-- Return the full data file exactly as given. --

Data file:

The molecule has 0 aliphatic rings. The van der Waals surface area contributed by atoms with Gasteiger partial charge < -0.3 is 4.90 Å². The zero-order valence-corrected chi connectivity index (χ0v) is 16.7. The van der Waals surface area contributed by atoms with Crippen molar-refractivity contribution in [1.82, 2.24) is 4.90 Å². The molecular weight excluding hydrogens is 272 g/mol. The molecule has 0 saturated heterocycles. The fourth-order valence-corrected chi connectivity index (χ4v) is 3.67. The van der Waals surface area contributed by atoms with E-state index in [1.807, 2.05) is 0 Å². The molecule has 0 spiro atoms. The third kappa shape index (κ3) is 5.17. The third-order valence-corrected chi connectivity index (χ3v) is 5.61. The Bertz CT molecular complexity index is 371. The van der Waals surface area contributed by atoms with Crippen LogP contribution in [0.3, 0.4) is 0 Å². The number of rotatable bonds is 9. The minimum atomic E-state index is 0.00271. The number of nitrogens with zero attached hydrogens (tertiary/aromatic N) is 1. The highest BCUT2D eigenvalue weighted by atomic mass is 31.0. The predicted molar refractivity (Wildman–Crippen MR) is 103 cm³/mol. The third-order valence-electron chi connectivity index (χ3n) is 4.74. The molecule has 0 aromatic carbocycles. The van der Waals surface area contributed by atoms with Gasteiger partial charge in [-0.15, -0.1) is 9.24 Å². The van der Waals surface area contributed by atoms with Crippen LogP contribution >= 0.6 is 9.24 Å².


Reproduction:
The molecule has 0 aliphatic rings. The van der Waals surface area contributed by atoms with Gasteiger partial charge < -0.3 is 4.90 Å². The zero-order valence-corrected chi connectivity index (χ0v) is 16.7. The van der Waals surface area contributed by atoms with Crippen molar-refractivity contribution in [1.82, 2.24) is 4.90 Å². The molecular weight excluding hydrogens is 272 g/mol. The molecule has 0 saturated heterocycles. The fourth-order valence-corrected chi connectivity index (χ4v) is 3.67. The van der Waals surface area contributed by atoms with E-state index in [1.807, 2.05) is 0 Å². The molecule has 0 spiro atoms. The third kappa shape index (κ3) is 5.17. The third-order valence-corrected chi connectivity index (χ3v) is 5.61. The Bertz CT molecular complexity index is 371. The van der Waals surface area contributed by atoms with Crippen LogP contribution in [0.3, 0.4) is 0 Å². The number of rotatable bonds is 9. The minimum atomic E-state index is 0.00271. The number of nitrogens with zero attached hydrogens (tertiary/aromatic N) is 1. The highest BCUT2D eigenvalue weighted by atomic mass is 31.0. The predicted molar refractivity (Wildman–Crippen MR) is 103 cm³/mol. The third-order valence-electron chi connectivity index (χ3n) is 4.74. The molecule has 0 aromatic carbocycles. The van der Waals surface area contributed by atoms with Gasteiger partial charge in [-0.15, -0.1) is 9.24 Å². The van der Waals surface area contributed by atoms with Crippen LogP contribution >= 0.6 is 9.24 Å².